|Flags Fly at the Ross Township Municipal Building|
Two years ago Friday, a deranged gunman attacked citizens and township officials at a monthly supervisors meeting in Ross Township, Monroe County, Pennsylvania Three people died including the zoning officer- who I had the honor of working with the winter before he was brutally murdered.
I was their alternate sewage officer at that time but was not present at the meeting. The primary sewage officer was at the meeting and threw himself over a railing on an emergency exit ramp and fell 15 feet onto hard ground. He punctured a lung and never fully recovered. He passed away this past year. I count him as the fourth casualty.
His name was Truman Burnett and he was older than me by a few years. We were never friends but I respected him and was honored to cover for him when he went to Florida for the winter, fishing in the summer, or when he sold headstones at the West End Fair at the end of August. Each time he would call me and say something like, "Hey kid, I'm taking a week off to go fishing. I'll call you when I get back" And just like that, I was covering for him. I miss him calling up and saying, "Hey Kid".
A week after the mass shooting I was sitting at his desk. There were bullet holes in the wall with small State Police ID tags taped next to the holes. There was no "Hey kid" phone call. When I arrived, a security officer was screening everyone before we entered. The carpet in the meeting room was removed- ruined from all the blood.
I looked across at the zoning desk of Dave Fleetwood, who was mortally wounded that night. Dave was always so careful about making certain we used a buddy system when we would drive to properties in violation. He recognized that there were some unstable characters out there and that safety in numbers was prudent. It is ironic he died in a meeting room full of people.
The window the shooter used in the initial stage of his attack was now boarded up. The room felt sad and full of death. It was very difficult to work there those first few weeks. I kept thinking about how easy this could happen at any township meeting. It doesn't matter if the shooter is a certifiable or a member of ISIS- the result is the same: innocent people who care about their community will die.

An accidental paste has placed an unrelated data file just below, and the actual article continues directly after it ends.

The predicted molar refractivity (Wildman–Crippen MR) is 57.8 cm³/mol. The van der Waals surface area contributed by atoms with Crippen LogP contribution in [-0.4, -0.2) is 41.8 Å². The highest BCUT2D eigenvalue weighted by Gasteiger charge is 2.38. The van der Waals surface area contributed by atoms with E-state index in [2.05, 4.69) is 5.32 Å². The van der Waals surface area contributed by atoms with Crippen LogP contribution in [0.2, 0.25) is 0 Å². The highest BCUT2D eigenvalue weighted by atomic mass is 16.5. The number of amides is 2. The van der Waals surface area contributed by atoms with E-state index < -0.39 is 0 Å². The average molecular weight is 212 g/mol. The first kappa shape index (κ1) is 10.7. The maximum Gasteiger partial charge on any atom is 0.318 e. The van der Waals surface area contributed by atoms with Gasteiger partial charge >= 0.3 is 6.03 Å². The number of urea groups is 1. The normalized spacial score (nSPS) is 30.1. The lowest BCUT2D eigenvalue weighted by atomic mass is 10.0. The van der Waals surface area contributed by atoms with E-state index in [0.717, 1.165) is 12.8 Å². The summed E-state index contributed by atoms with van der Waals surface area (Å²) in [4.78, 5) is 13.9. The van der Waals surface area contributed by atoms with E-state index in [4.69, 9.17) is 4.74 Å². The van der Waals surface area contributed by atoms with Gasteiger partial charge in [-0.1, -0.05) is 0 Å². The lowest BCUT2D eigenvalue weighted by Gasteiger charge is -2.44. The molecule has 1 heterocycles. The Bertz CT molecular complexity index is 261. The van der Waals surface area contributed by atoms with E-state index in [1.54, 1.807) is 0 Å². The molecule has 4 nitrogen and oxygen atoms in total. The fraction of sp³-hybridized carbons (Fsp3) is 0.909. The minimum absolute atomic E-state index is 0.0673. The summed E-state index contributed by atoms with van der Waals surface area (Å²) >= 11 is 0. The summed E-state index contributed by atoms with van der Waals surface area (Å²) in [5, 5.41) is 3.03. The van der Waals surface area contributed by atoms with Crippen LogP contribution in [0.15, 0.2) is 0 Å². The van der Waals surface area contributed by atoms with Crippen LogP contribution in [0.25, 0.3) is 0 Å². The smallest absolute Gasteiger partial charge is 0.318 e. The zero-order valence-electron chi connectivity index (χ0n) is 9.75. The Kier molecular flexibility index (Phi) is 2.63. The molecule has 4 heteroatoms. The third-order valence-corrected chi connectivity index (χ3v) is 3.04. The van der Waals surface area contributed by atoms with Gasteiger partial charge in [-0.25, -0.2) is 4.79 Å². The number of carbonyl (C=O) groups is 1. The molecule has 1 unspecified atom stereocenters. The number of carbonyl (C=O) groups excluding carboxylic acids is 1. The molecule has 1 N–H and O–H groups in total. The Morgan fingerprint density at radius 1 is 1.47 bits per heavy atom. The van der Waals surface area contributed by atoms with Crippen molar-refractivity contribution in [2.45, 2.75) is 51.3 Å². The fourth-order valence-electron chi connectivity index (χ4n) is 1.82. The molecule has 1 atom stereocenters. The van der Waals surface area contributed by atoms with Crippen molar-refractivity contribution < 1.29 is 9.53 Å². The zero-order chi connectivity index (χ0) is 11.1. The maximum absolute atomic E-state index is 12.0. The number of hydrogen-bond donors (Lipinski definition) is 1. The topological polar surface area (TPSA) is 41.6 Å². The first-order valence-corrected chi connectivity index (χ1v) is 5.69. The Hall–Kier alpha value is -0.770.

Lots of local folks knew the Ross Township killer and his family. He was always crazy, they would tell me. He was the person who sat at the counter of the local diner and complain loudly about the state of the world- government can't be trusted, and other dark schemes .
At our local diner, there are a couple of crazy old men who sit at the counter and complain loudly about the state of our country- how our government can't be trusted, and other dark schemes.
Here is a snippet of the conversation/monologue overheard while eating breakfast at our local diner:
"They are discriminating against the white man in this country. We need to fix that. This is our country, a white country, built by white men and we need to protect our rights. We have rights too, ya know. And we have to do whatever it takes to protect our rights!"
Whatever it takes. That is a dangerous statement one should take to heart, Now at every township meeting (and there are several each month) I scan the audience for strangers and when the front door rings indicating another person is about to enter the meeting room I tense up just enough and remember to keep low and get to the nearest exit as fast as possible and then run for cover.
This is the new reality of local government service. Then again, I do the same thing at the movies, at a restaurant, at a concert, or a sporting event. Perhaps it is simply the new reality that we all share- public meetings, movie theaters, schools, concert halls, festivals, races, or simply riding a train, flying in a plane, or hopping on a bus. Pay attention to your surroundings and be ready to run for your life.
That should not stop us from enjoying our freedom, so valiantly fought for by so many in the name of country, a freedom that others have spilled blood and given their own lives to defend. That is why their sacrifice must be deeply respected because if it weren't for them, soldiers and citizens alike, there would be no elections in this country, no freedom of speech, no bill of rights, no right to keep and bear arms, no right to assemble, no rights at all.
My thoughts and prayers are with Ross Township this day.